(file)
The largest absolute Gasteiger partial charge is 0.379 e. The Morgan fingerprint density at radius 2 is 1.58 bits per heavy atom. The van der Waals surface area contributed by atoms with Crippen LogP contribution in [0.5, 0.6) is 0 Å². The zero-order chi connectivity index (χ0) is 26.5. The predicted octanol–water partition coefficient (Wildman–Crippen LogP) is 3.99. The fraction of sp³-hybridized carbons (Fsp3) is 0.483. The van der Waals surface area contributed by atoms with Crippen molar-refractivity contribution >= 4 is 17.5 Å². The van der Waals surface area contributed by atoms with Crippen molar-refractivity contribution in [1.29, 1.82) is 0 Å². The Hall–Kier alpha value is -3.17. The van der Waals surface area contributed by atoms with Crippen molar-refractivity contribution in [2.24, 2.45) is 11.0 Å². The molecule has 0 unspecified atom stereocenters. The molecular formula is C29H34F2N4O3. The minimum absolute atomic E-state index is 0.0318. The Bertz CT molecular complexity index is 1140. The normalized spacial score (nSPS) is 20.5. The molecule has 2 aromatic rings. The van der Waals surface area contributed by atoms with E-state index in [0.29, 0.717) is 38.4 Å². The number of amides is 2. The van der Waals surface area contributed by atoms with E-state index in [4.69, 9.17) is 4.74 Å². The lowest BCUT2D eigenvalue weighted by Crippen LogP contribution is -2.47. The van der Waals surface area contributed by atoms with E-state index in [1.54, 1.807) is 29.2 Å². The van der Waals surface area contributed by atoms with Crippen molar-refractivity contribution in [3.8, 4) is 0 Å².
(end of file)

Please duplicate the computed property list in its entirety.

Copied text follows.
The largest absolute Gasteiger partial charge is 0.379 e. The Morgan fingerprint density at radius 2 is 1.58 bits per heavy atom. The van der Waals surface area contributed by atoms with Crippen LogP contribution in [0.5, 0.6) is 0 Å². The zero-order chi connectivity index (χ0) is 26.5. The predicted octanol–water partition coefficient (Wildman–Crippen LogP) is 3.99. The fraction of sp³-hybridized carbons (Fsp3) is 0.483. The van der Waals surface area contributed by atoms with Crippen molar-refractivity contribution >= 4 is 17.5 Å². The van der Waals surface area contributed by atoms with Crippen molar-refractivity contribution in [1.29, 1.82) is 0 Å². The Hall–Kier alpha value is -3.17. The van der Waals surface area contributed by atoms with Crippen molar-refractivity contribution in [2.24, 2.45) is 11.0 Å². The molecule has 0 unspecified atom stereocenters. The molecular formula is C29H34F2N4O3. The minimum absolute atomic E-state index is 0.0318. The Bertz CT molecular complexity index is 1140. The normalized spacial score (nSPS) is 20.5. The molecule has 2 aromatic rings. The van der Waals surface area contributed by atoms with E-state index in [0.29, 0.717) is 38.4 Å². The number of amides is 2. The van der Waals surface area contributed by atoms with E-state index in [4.69, 9.17) is 4.74 Å². The lowest BCUT2D eigenvalue weighted by Crippen LogP contribution is -2.47. The van der Waals surface area contributed by atoms with E-state index in [1.54, 1.807) is 29.2 Å². The van der Waals surface area contributed by atoms with Crippen molar-refractivity contribution in [3.8, 4) is 0 Å².